1455 Fishermen of the caribbean: informality, the right to occupational health and the intervention of public policies


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Abstract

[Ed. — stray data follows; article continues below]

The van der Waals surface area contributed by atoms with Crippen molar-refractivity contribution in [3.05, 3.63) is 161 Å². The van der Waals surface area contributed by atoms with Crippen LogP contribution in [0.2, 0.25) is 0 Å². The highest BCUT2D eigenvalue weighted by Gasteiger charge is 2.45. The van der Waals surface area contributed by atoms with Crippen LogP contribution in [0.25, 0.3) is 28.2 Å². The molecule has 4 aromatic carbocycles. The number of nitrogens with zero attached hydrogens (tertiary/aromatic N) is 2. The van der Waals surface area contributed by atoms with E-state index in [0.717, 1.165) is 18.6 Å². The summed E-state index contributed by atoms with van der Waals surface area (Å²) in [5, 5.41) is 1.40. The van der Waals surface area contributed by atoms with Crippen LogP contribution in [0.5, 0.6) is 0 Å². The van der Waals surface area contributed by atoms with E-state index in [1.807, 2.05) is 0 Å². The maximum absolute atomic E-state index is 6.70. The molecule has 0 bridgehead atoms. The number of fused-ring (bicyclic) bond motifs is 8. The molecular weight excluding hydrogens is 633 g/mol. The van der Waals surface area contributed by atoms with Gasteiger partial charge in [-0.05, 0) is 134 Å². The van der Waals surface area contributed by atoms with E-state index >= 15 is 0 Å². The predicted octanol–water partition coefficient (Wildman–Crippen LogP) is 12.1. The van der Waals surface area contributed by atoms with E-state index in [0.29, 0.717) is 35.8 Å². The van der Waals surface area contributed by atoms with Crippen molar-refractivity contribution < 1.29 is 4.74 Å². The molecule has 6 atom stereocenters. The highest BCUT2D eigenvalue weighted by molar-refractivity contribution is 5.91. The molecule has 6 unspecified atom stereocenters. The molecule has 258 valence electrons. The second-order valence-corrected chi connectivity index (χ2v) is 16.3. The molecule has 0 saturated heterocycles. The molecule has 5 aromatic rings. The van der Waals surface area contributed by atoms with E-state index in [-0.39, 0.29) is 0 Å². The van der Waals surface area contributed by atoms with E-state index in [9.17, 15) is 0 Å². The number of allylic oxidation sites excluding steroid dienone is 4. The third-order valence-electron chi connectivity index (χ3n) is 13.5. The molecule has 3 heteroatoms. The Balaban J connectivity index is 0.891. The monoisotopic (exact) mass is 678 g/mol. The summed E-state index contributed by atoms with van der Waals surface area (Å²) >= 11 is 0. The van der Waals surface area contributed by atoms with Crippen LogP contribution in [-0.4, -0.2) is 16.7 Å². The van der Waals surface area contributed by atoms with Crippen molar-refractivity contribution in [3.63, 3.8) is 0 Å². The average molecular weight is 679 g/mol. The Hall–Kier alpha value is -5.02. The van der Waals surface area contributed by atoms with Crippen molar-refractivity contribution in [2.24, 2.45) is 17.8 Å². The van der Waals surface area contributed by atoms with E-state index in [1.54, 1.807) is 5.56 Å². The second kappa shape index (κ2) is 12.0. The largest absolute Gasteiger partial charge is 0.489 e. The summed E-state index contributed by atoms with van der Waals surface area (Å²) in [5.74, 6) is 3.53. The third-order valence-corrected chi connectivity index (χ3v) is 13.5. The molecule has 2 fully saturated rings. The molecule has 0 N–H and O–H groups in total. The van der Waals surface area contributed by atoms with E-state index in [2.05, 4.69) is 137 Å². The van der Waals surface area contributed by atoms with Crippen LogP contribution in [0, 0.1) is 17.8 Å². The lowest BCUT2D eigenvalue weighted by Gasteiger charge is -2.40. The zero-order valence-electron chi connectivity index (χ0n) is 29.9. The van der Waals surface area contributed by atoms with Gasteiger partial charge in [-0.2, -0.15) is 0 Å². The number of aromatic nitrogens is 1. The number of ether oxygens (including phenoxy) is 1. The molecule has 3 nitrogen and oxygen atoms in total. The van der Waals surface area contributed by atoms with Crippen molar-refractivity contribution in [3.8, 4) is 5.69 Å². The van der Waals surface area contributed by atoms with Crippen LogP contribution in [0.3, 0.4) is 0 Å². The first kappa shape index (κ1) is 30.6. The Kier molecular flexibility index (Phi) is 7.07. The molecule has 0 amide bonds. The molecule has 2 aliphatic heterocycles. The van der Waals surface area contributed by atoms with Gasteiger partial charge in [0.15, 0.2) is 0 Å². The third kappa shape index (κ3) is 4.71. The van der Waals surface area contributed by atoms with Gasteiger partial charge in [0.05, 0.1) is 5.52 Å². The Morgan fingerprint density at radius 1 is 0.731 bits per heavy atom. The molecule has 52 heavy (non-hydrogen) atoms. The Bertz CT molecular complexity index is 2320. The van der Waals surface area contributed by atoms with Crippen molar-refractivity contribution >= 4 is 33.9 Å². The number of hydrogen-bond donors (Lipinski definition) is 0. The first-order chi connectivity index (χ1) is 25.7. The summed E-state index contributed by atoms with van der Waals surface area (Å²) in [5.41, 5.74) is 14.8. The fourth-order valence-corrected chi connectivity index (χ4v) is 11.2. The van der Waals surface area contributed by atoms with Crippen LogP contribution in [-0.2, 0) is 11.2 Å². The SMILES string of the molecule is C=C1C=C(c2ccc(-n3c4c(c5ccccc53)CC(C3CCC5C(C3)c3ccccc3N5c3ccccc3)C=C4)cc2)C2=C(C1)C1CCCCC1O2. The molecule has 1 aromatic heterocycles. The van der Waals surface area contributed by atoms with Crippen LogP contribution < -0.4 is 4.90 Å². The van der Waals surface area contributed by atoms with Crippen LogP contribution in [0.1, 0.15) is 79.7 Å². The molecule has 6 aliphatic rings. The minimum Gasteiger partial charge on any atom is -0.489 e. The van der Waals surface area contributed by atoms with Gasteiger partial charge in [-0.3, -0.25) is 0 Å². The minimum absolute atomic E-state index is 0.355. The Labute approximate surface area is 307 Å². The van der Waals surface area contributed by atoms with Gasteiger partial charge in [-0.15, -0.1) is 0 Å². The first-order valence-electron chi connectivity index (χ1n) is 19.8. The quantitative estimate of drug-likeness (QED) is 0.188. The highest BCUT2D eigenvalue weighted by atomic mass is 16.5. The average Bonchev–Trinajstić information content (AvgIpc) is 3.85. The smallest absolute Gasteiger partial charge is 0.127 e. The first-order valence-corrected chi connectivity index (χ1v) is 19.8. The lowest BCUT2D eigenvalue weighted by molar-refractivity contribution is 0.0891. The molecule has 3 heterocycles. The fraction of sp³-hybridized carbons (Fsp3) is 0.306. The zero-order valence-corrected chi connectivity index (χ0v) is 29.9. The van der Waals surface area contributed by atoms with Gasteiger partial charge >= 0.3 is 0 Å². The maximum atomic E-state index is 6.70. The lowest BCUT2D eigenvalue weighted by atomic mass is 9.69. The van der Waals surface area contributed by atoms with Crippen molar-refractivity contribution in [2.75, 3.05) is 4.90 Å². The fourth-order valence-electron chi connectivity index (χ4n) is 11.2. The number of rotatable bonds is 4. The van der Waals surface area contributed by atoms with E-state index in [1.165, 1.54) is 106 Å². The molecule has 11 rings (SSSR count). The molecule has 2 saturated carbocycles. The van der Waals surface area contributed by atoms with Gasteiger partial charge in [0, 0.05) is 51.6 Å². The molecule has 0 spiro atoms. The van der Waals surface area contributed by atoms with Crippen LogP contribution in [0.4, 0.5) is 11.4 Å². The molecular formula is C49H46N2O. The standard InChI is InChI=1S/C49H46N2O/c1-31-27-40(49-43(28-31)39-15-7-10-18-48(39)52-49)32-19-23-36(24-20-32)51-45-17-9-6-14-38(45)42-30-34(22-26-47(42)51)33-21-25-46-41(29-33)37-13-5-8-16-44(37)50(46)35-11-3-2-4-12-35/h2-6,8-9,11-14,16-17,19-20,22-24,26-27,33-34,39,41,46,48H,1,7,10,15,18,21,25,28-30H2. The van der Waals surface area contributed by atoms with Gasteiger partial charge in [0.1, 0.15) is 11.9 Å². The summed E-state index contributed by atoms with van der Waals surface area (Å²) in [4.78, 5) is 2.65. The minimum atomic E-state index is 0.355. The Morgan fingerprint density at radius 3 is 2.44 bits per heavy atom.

IntroductionThe right to life and health of fishermen is enshrined in the Constitution and labour laws, but in practice this right is not exercised effectively, since there is no formal employee-employer relationship. This study sought to establish the health conditions of this population, to characterise the mechanisms through which their rights can be realised and to propose interventions in the public policies that can facilitate their execution.MethodsThe first part was based on a sampling of four fishing zones of the Venezuelan Caribbean, with a total sample of 455 active fishermen, characterising labour risks and health conditions. The second part consisted of a description of the normative set, from the Constitution, the Law of Occupational Health and the Law of Fishing, complemented with interviews with authorities of National Fishing Institute.ResultsThe most prevalent health conditions were musculoskeletal upper limb disorders and left unilateral hearing loss. In reference to the occupational health system, there was a total lack of application of the rights enshrined in the regulation, but it cannot be applied due to the absence of a formal working relationship, with the consequent lack of coercive regime and the inapplicability of fines or infringements for breach.ConclusionFishermen in the region are not protected by national regulations on occupational health and safety, which is why they have a high rate of involvement due to pathologies of occupational origin. There is a great opportunity to positively influence this situation, including postulates related to occupational health and safety in the regulations of the Fisheries Act, and incorporating items of protection to the health of fishermen in the fishery inspection procedure, in charge of granting the territorial catch concessions to the shipowners.

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